Stanley Bronstein remembers the moment as if it were yesterday: February 1, 2009, four months before his 50th birthday. His knees hurt, his back ached and he had trouble bending down to tie his shoes. Oh, and he weighed 320 pounds. Bronstein, who runs a non-profit, knew it was time for an epic change. "I decided right then and there to re-imagine my relationship with food and exercise," he says, although he confesses the idea of moderation scared the hell out of him. "Food was an incredible source of pleasure for me and had been for a very long time."
And, for many, that's the problem. The Boston Medical Center says that 45 million Americans diet each year and billions are spent on weight-loss programs—yet often with lousy results. Even with all the fasting, purging, liquid cleansing, Weight Watchering and South Beach Dieting out there, the USA still has one of the highest obesity rates on the planet. A staggering 80 percent of dieters either fail to lose weight or gain it back after ceasing their diet regimen. What's up with that?
Part of the problem, according to experts, is that most planned diets don't acknowledge the unique relationships we have with food and the way we consume it. The University of Wyoming has identified what they call a "Summary of Eating Styles" designed to help us understand our default relationships with food so we can consciously shift to a healthier style:
Unconscious: Mindlessly eating while watching TV, talking on the phone or contemplating one's navel.
Chaotic: The over-scheduled person who wolfs down sustenance because they're always in a hurry.
Refuse-Not: See food—eat food. Nothing is off-limits, even if it's on someone else's plate.
Waste-Not: Cheap or free food is the trigger here. All-you-can-eat buffets? Satan's catering.
Emotional: Food equals comfort.
Careful: The person who anguishes over every bite and calorie (and drives you nuts in the process).
Professional Dieting: Someone who is never satisfied with body image—even if they're already close to perfect. Keeper of the perma-diet.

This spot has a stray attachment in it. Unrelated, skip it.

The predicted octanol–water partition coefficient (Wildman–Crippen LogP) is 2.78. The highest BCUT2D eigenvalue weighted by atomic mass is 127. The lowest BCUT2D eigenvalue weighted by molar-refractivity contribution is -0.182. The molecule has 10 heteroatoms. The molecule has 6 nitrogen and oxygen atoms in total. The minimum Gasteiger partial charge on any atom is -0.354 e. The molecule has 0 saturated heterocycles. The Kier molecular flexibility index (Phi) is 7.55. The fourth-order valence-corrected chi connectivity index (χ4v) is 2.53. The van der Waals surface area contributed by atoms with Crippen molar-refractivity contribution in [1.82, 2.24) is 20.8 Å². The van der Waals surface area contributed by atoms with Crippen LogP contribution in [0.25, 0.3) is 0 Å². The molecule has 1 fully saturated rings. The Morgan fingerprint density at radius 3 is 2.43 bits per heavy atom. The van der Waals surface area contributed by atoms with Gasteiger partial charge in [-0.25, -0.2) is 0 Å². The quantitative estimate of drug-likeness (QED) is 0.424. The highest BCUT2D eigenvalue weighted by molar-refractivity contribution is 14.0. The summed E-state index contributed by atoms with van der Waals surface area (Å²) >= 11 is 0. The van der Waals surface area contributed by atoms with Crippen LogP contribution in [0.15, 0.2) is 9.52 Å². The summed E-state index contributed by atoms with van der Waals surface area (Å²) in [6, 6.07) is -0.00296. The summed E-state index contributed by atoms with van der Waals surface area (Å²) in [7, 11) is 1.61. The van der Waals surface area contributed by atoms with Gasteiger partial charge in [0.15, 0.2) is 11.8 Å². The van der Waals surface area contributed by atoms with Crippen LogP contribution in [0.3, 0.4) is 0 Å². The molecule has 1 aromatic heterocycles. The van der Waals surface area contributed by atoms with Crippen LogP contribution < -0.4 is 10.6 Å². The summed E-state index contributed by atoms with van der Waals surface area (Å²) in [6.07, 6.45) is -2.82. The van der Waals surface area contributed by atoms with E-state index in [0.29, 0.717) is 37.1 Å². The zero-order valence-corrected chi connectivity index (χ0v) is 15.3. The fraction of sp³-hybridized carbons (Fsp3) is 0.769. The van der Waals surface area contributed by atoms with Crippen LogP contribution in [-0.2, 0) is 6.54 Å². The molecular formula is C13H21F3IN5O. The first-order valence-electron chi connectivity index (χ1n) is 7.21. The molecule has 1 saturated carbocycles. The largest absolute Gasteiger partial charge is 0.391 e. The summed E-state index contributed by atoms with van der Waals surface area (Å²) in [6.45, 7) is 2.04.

Intuitive: Responds to biological hunger sensibly by honoring food and enjoying the eating process.
Nutritionists agree that the right approach to weight loss is to take a transitional approach toward true—and permanent—lifestyle shifts. Knowing your eating style can help you modify not just what you eat, but why and howyou eat it, which leads to a healthier approach to food. But it's not always easy. "Most people are put off by the fact that what we promote is life-long change," says Robyn A. Osborn, RD, PhD, a dietician and educational psychologist in Indianapolis, Indiana.
But it can be done. Here are some ways to kick-start your new, healthier love affair with food:
Stay in control. What, where and how we eat are all within our sphere of influence. Instead of opting for the 2 a.m. Sonic drive-thru, we can manage what goes into our bodies by controlling what goes into our food—in other words, making our own meals. Or just go back to bed.
Be reverent. Food isn't just necessary fuel for our busy bodies, it's a valuable natural resource; when prepared with care and love it becomes something sacred. Slow down and savor it. You'll gobble down less and enjoy it more.
Buy local. Buying fresh local produce is good for you, for the farmer who toiled over it, and for the planet that nourished it. Why buy blueberries from Bolivia when you can get them fresh-picked from a nearby farm? Too busy to get to the market early? Most towns have fresh produce clubs that will deliver seasonal bounty right to your door.
Rethink the brown bag. Eating out during the workweek is a no-no if you're trying to recalibrate your food mood. Prepare your own lunchables and include what the fast food joints don't: fresh fruit and raw vegetables, which you can consume without limit. Lunch meetings and other caloric diversions are inevitable so aim to feed yourself at least three times a week if you can.
Allow for treats. But don't overdo it. A dark chocolate sea-salt caramel gelato bar can solve any problem known to man or woman and is as indispensable as a roll of duct tape (but much tastier). Savoring one now and then will keep you from feeling deprived, which is what leads to overeating and an eventual diet crash.
Bronstein, now 55, recalls his five-year transition from 320 pounds to 190. He shed more than just poundage—he also ditched his pathological attachment to food. He now walks 15 to 20 miles daily, both outside and on the treadmill he's attached to his desk. His own process of lifestyle transformation has inspired him to help others by creating FoundationEON.org, a non-profit aimed at eliminating obesity.
The big leaps start with tiny steps, Bronstein says. " I came to realize that just because I wanted to eat something, I didn't have to eat it right away. I could wait until tomorrow, or the day after, and if I still wanted it it would be there. It was the beginning of a major shift."